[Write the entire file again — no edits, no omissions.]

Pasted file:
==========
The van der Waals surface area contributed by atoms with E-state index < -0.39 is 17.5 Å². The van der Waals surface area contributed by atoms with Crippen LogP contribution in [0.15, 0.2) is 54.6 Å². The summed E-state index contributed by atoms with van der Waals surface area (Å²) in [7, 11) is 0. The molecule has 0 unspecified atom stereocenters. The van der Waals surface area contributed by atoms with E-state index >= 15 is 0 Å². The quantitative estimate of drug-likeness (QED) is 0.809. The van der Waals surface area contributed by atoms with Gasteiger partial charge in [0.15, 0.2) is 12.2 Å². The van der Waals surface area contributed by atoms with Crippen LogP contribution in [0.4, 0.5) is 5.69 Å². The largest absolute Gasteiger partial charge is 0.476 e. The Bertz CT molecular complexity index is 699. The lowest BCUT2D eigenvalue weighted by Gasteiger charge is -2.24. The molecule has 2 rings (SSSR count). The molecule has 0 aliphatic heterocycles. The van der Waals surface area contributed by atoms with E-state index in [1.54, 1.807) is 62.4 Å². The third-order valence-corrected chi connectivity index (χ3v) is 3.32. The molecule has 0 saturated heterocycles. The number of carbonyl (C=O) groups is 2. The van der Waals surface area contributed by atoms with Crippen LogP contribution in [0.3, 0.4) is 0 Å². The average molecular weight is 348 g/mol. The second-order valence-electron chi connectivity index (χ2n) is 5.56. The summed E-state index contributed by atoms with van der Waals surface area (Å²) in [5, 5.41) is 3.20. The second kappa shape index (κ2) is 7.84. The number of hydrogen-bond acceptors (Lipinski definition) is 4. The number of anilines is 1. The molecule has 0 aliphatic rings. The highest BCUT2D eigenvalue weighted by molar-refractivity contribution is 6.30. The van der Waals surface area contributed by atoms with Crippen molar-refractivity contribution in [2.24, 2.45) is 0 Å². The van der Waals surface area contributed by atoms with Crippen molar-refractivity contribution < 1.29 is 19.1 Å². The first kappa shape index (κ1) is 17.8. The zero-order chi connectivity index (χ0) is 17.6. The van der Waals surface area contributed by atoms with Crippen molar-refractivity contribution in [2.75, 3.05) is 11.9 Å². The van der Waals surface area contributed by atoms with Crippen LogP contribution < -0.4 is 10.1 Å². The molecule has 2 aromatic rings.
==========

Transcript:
The van der Waals surface area contributed by atoms with E-state index < -0.39 is 17.5 Å². The van der Waals surface area contributed by atoms with Crippen LogP contribution in [0.15, 0.2) is 54.6 Å². The summed E-state index contributed by atoms with van der Waals surface area (Å²) in [7, 11) is 0. The molecule has 0 unspecified atom stereocenters. The van der Waals surface area contributed by atoms with E-state index >= 15 is 0 Å². The quantitative estimate of drug-likeness (QED) is 0.809. The van der Waals surface area contributed by atoms with Gasteiger partial charge in [0.15, 0.2) is 12.2 Å². The van der Waals surface area contributed by atoms with Crippen LogP contribution in [0.4, 0.5) is 5.69 Å². The largest absolute Gasteiger partial charge is 0.476 e. The Bertz CT molecular complexity index is 699. The lowest BCUT2D eigenvalue weighted by Gasteiger charge is -2.24. The molecule has 2 rings (SSSR count). The molecule has 0 aliphatic heterocycles. The van der Waals surface area contributed by atoms with E-state index in [1.54, 1.807) is 62.4 Å². The third-order valence-corrected chi connectivity index (χ3v) is 3.32. The molecule has 0 saturated heterocycles. The number of carbonyl (C=O) groups is 2. The van der Waals surface area contributed by atoms with Crippen LogP contribution in [0.3, 0.4) is 0 Å². The average molecular weight is 348 g/mol. The second-order valence-electron chi connectivity index (χ2n) is 5.56. The summed E-state index contributed by atoms with van der Waals surface area (Å²) in [5, 5.41) is 3.20. The second kappa shape index (κ2) is 7.84. The number of hydrogen-bond acceptors (Lipinski definition) is 4. The number of anilines is 1. The molecule has 0 aliphatic rings. The highest BCUT2D eigenvalue weighted by molar-refractivity contribution is 6.30. The van der Waals surface area contributed by atoms with Crippen molar-refractivity contribution in [2.24, 2.45) is 0 Å². The van der Waals surface area contributed by atoms with Crippen molar-refractivity contribution < 1.29 is 19.1 Å². The first kappa shape index (κ1) is 17.8. The zero-order chi connectivity index (χ0) is 17.6. The van der Waals surface area contributed by atoms with Crippen molar-refractivity contribution in [2.75, 3.05) is 11.9 Å². The van der Waals surface area contributed by atoms with Crippen LogP contribution < -0.4 is 10.1 Å². The molecule has 2 aromatic rings.